Guided Trips


Things have changed a lot since the last report. Unseasonably warm weather has kicked off the first hatches of the year in the Great Smoky Mountains while an extremely wet February means all of the tailwaters are blown out across middle and east Tennessee.

If you want to fish in the Smokies, nymphs and streamers will be your best bet unless you encounter a hatch. In that case, Blue Quills and Quill Gordons should be in your arsenal as well as Blue-winged Olives.

For now, just forget about the tailwaters in the short term. continued rain means it will be at least another month before the tailwaters are fishable again. With luck, we can start thinking about some streamer float trips on the Caney Fork in mid to late March, although that may be optimistic. In the meantime, head for the mountains and enjoy chasing the wild trout there.

Photo of the Month: Breaking Cabin Fever

Photo of the Month: Breaking Cabin Fever

Tuesday, December 30, 2014

Winter Fishing in the Smokies

Winter fishing does not have to be all about frozen guides and numb fingers.  In fact, if you choose your moments, the fishing can be as good as during the warmer months.  This fact was driven home yesterday on a guide trip I had in the Park as well as afterwards when I fished a bit for myself.

Guiding in the winter can be a tricky proposition.  The generally cold water temperatures and sluggish trout means that the catching can be tough even for the best of anglers.  Over the last few days we have experienced a welcome reprieve with water temperatures at the Townsend USGS gauge flirting with the 50 degree mark yesterday.  That is almost always a good thing, especially this time of year.  When we hit the stream for a half day trip starting in the late morning, I was not sure what to expect.  When 2 of the guys had fairly hard strikes early on I was feeling better.  Getting new fly fishers on fish can be tough, but when the fish are hitting hard it helps a lot.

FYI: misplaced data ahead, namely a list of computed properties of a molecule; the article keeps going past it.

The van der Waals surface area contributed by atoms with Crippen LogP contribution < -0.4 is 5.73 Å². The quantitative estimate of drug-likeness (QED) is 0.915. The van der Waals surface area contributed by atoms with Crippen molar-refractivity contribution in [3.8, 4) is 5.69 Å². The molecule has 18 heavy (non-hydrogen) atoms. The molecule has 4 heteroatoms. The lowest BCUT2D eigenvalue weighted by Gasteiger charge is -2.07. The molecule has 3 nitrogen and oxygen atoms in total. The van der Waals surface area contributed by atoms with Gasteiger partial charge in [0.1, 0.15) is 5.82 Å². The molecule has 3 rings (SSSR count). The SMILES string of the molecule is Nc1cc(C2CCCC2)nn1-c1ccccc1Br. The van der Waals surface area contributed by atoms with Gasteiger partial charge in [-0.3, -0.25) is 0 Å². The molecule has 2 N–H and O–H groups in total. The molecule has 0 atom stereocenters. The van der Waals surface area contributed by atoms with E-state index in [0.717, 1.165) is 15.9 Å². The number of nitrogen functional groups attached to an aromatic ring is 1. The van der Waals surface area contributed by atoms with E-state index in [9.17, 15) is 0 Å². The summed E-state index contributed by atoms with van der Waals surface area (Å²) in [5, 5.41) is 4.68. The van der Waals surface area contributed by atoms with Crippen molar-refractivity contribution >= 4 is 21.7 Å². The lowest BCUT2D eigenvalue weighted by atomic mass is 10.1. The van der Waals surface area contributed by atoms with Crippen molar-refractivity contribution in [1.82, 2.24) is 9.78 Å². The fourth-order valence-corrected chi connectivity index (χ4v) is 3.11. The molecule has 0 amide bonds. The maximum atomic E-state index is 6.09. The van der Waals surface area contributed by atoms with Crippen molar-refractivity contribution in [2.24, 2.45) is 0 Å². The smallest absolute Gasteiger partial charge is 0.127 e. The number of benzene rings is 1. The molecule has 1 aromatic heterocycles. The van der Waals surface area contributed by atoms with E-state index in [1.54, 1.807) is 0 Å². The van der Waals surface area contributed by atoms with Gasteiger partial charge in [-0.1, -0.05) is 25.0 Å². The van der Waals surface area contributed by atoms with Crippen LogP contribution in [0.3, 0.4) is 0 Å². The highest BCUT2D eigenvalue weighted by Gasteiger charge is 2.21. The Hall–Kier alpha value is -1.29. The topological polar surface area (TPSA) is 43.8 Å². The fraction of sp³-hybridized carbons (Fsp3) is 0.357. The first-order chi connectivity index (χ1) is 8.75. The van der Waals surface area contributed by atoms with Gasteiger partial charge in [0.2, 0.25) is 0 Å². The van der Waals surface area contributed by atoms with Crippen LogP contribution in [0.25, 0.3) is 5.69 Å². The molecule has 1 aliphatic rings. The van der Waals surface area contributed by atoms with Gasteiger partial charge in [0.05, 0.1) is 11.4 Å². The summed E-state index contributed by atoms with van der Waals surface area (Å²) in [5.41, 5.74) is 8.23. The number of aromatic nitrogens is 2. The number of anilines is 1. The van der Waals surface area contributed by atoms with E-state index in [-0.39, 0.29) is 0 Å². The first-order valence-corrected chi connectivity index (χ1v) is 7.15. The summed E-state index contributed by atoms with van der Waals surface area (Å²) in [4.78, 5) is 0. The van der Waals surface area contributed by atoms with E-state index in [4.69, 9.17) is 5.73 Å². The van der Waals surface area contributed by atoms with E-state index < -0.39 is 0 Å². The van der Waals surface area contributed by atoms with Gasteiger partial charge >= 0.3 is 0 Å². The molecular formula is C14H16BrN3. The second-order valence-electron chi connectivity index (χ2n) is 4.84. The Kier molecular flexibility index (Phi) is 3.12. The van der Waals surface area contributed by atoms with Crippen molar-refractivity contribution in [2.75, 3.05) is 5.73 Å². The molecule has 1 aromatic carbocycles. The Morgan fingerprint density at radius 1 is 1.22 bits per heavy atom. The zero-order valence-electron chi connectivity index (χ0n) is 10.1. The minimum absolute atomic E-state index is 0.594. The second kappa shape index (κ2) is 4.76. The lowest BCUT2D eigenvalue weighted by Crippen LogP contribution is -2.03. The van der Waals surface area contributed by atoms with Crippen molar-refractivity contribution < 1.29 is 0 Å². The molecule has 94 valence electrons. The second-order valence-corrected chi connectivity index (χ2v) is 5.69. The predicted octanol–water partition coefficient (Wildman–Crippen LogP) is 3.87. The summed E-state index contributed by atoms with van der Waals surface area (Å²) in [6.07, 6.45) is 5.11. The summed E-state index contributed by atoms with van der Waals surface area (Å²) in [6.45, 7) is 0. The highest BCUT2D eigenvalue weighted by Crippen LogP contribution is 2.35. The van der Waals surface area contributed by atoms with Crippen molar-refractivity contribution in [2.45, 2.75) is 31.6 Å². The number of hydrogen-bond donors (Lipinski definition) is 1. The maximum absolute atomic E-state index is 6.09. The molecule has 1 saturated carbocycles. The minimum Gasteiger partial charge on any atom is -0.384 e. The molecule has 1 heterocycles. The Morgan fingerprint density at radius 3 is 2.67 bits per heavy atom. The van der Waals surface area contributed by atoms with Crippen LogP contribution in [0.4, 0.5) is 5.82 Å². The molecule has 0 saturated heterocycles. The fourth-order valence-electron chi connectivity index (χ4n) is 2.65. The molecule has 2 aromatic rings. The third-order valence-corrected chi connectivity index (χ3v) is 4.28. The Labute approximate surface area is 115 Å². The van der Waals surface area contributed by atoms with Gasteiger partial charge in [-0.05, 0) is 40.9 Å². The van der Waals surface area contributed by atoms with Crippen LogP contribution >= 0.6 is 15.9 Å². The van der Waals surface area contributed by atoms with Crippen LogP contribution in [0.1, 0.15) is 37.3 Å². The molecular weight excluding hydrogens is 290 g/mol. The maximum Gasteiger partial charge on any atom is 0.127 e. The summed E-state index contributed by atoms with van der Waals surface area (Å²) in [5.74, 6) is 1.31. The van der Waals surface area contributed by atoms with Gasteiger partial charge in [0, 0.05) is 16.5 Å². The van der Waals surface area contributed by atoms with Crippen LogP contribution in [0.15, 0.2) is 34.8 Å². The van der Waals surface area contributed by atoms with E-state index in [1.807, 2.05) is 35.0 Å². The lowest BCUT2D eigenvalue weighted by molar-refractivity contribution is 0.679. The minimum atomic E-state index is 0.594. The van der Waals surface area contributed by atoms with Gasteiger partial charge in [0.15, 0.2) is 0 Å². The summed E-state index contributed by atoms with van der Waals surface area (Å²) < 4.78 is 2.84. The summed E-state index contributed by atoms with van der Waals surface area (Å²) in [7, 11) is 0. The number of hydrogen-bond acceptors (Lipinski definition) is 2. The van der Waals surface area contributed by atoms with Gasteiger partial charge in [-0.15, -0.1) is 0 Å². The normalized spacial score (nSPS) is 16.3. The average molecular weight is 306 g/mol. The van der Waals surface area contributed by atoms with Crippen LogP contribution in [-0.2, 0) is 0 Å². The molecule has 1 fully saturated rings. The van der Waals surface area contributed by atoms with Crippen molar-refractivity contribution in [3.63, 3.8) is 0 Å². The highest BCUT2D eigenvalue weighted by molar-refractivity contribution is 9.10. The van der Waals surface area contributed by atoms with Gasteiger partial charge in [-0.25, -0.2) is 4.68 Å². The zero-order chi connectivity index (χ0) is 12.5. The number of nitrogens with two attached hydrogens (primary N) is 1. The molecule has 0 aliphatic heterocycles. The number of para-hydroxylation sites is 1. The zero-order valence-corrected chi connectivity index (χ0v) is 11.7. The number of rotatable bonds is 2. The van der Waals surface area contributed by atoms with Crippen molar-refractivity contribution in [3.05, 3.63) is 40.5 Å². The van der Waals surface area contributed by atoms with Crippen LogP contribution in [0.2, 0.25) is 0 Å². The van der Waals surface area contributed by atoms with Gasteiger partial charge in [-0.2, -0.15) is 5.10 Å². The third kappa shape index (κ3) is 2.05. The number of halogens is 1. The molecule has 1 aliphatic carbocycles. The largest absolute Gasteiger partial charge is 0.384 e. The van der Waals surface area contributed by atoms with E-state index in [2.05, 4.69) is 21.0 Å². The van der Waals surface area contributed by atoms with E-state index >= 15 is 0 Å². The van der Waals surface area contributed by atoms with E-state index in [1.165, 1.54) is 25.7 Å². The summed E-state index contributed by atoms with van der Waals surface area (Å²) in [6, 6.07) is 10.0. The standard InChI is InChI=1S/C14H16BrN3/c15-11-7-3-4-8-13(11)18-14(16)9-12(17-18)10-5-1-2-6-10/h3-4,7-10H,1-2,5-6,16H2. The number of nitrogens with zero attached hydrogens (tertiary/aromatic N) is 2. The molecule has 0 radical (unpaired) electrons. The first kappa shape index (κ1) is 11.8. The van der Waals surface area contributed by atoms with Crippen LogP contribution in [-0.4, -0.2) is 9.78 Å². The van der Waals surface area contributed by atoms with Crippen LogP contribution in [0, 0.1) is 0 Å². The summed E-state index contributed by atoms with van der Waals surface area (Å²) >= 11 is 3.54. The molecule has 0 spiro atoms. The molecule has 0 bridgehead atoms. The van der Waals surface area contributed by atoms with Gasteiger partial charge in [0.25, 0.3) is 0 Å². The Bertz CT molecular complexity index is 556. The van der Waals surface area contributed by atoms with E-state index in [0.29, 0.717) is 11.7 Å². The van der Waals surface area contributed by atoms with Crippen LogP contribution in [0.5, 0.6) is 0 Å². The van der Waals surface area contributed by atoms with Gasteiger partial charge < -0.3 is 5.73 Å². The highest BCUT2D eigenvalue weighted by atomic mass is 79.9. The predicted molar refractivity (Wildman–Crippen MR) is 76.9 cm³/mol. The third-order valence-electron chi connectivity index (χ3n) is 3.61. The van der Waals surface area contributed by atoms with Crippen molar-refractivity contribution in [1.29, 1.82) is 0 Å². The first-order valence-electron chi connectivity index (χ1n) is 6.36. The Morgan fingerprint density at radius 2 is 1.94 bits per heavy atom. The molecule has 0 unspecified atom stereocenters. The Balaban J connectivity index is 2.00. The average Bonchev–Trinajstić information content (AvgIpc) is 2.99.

We finally hit up a pool that always holds a lot of fish and really started to do well.  In fact, the three guys took turns and caught a total of 6 fish out of that one hole.  The lesson there is that when you find fish in the winter, there will probably be several.  Wintering holes will have a lot of fish stacked into a small space.  Look for deep water with moderate to slow current with easy access to food.

By the time the guys had each caught a couple, I decided to head downstream to another section to see if we could find water where they could all fish at the same time.  We got on a few more good spots and landed another trout before we had to call it a day.  It was at this last spot that I started seeing the bugs hatching.  Midges were everywhere and some caddis were making an appearance as well.  I even thought I saw a mayfly but was not positive on that.

After dropping the guys off at their cabin and stopping by Little River Outfitters to see Daniel and Bill for a few minutes, I headed back up to the Park to see if I could scare up a few myself.  Sure enough, it didn't take long before I was catching trout.  Over the next hour and a half, I caught and released 17 trout.

The fishing was so good that I decided to see what they wouldn't eat and tied on a Green Weenie.  Sure enough, I kept catching fish.  I even had at least 2 solid strikes on the strike indicator which tells me that I could have caught at least a few on dries.

So, the other lesson for the day was that warm water will almost always be a good thing in the winter.  I think the best part about the water temperatures yesterday though was the fact that they had risen gradually and didn't need a big push of rain water to help them climb.  The fish were feeding like it was their last meal.  Maybe they knew it was about to get cold.  The temperature has been dropping steadily ever since and will through at least tomorrow.  I'm just glad I got to be there on such a good day!


  1. Not bad for a winter day in the park!

  2. David, now that is the kind of winter fishing scenario that a guy likes for sure. Put up with cold, get some bugs going, and, new fly fishers are born. You did well out of the bullpen, too. Thanks for sharing.



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